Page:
The Fly

My children were fighting over dead flies yesterday. They came charging into my office arguing over why Elizabeth should have three dead flies and Daniel only one. I looked at them in disbelief and with more than a little exasperation said, “Children, you’re fighting over dead flies!!!”. Daniel immediately realised the absurdity of the situation and walked away laughing, leaving Elizabeth as sole lord of the flies. Now she has five of them:

thefly

A little home was made for them and they were carefully carried about from one room to another. Then this evening I found myself eating dinner next to the five flies and it was a little off-putting. Why? What is it about insects that we find so repulsive?

Insects are a wonderful source of protein, they are rich in iron and zinc, they take up less land space than and have lower greenhouse gas emissions than livestock, and can be fed on rubbish, scraps, and even manure. Some 2 billion people on the planet already consume insects yet we in the West can’t stomach them. This has got to change. We can’t sustain 9 billion people on an American-style diet heavily dependent on livestock.

I read a good article on Medium today about the problem: Lovely grub: are insects the future of food?. The solution to our cultural bias, according to the article, is to disguise insects in food. This seems like a winning strategy to me. While I can’t bring myself to cook Elizabeth’s flies (she’d be heartbroken if I did anyway), I could probably manage to gag something down that was made with cricket flour.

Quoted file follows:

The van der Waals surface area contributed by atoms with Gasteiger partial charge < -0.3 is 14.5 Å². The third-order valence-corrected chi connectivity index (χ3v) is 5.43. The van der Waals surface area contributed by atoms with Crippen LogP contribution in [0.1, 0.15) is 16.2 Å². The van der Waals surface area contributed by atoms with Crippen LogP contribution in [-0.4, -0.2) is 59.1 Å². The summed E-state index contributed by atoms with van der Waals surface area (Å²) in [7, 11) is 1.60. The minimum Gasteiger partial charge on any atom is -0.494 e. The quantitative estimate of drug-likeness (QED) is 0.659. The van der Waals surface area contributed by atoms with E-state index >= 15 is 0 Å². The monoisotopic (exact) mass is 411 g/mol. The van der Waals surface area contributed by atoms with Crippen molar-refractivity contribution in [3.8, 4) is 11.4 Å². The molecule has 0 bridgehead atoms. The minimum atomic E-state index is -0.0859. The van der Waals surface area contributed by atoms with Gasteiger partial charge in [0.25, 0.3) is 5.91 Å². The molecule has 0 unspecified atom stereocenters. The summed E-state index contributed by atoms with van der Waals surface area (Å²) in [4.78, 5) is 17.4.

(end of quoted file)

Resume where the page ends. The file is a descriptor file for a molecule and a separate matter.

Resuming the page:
Hopefully I won’t have any nightmares about Jeff Goldblum tonight 🙂

20 thoughts on “The Fly

    1. I could probably be convinced to try caterpillars or something similar but the insects with exoskeletons and long, skinny legs and antennae I don’t think I could stomach in one piece.

      1. Oooooh, no, too squishy! Reminds me of a kids rhyme, “The long thin slimy ones slip down easliy, the short fat fuzzy ones don’t.” The rhyme was about worms, but the mere thought of caterpillars brought it to mind. The title of the rhyme… Goin’ down the garden to eat worms.

        AV

  1. We are taught from an early age that insects are not allowed on/in food because they are carriers of disease (dirty). They’ve also got some disgusting habits, like vomiting on meat and reabsorbing it or living on feces. Then there’s maggoty meat. Perhaps the revulsion, in general for hygiene purposes and the avoidance of food poisoning, is not that bad an idea.

    Our difficulties in eating them is just attendant other side of the coin. yeuch!

    1. Yes, there are probably some good reasons but we can also say that animals like pigs and chickens are carriers of disease too yet we don’t have the same revulsion.

  2. Funny you should mention Jeff Goldblum! Unforgettable movie. I wonder how long it will take Elizabeth to tire of her collection. Yuck.

    1. It’s a great movie; an absolute classic. I’m hoping Elizabeth will tire of them sooner rather than later. I suggested we bury them in the backyard and she was horrified. I’ll wait a week and chuck them out.

  3. I consume a good number of bugs over a summer’s bike riding although it doesn’t reduce the craving for a bacon sandwich afterwards so I suppose the contribution to the environment is not a great as it could be

  4. I think that’s why people don’t like insects – that they digest weird stuff and the way it’s described that a fly eats stuff… I won’t even describe it here. I do like the idea of a big juicy insect though, if it were something like prawns, which I love.

  5. We had a car journey once which ended up with fighting and crying over who was fighting crying first 😦 .. each child shouting. I was crying first..

    lots of.. who had most twigs arguments as well.

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